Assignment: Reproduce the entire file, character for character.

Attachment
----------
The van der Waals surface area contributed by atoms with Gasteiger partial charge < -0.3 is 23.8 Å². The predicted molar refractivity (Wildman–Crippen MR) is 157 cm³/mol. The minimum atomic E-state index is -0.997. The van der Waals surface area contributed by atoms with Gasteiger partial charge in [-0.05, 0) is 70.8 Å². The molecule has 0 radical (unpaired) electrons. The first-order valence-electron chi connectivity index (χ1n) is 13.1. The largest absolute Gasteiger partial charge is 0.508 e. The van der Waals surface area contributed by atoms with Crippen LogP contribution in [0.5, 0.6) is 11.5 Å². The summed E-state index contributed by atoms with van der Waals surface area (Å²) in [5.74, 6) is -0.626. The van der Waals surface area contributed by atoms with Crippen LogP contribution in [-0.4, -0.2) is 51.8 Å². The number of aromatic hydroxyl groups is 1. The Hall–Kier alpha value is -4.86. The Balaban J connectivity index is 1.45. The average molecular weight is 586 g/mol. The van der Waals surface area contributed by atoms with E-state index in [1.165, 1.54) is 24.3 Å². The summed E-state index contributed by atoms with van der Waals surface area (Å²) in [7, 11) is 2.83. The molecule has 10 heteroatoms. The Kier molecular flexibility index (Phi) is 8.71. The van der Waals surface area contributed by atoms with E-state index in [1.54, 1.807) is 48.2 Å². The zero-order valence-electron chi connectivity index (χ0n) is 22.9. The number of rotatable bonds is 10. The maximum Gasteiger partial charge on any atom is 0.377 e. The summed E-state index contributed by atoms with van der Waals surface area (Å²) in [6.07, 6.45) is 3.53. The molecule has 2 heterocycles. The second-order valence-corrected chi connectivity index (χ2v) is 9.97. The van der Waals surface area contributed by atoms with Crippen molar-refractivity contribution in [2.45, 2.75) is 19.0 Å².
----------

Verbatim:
The van der Waals surface area contributed by atoms with Gasteiger partial charge < -0.3 is 23.8 Å². The predicted molar refractivity (Wildman–Crippen MR) is 157 cm³/mol. The minimum atomic E-state index is -0.997. The van der Waals surface area contributed by atoms with Gasteiger partial charge in [-0.05, 0) is 70.8 Å². The molecule has 0 radical (unpaired) electrons. The first-order valence-electron chi connectivity index (χ1n) is 13.1. The largest absolute Gasteiger partial charge is 0.508 e. The van der Waals surface area contributed by atoms with Crippen LogP contribution in [0.5, 0.6) is 11.5 Å². The summed E-state index contributed by atoms with van der Waals surface area (Å²) in [5.74, 6) is -0.626. The van der Waals surface area contributed by atoms with Crippen LogP contribution in [-0.4, -0.2) is 51.8 Å². The number of aromatic hydroxyl groups is 1. The Hall–Kier alpha value is -4.86. The Balaban J connectivity index is 1.45. The average molecular weight is 586 g/mol. The van der Waals surface area contributed by atoms with E-state index in [1.165, 1.54) is 24.3 Å². The summed E-state index contributed by atoms with van der Waals surface area (Å²) in [7, 11) is 2.83. The molecule has 10 heteroatoms. The Kier molecular flexibility index (Phi) is 8.71. The van der Waals surface area contributed by atoms with E-state index in [1.54, 1.807) is 48.2 Å². The zero-order valence-electron chi connectivity index (χ0n) is 22.9. The number of rotatable bonds is 10. The maximum Gasteiger partial charge on any atom is 0.377 e. The summed E-state index contributed by atoms with van der Waals surface area (Å²) in [6.07, 6.45) is 3.53. The molecule has 2 heterocycles. The second-order valence-corrected chi connectivity index (χ2v) is 9.97. The van der Waals surface area contributed by atoms with Crippen molar-refractivity contribution in [2.45, 2.75) is 19.0 Å².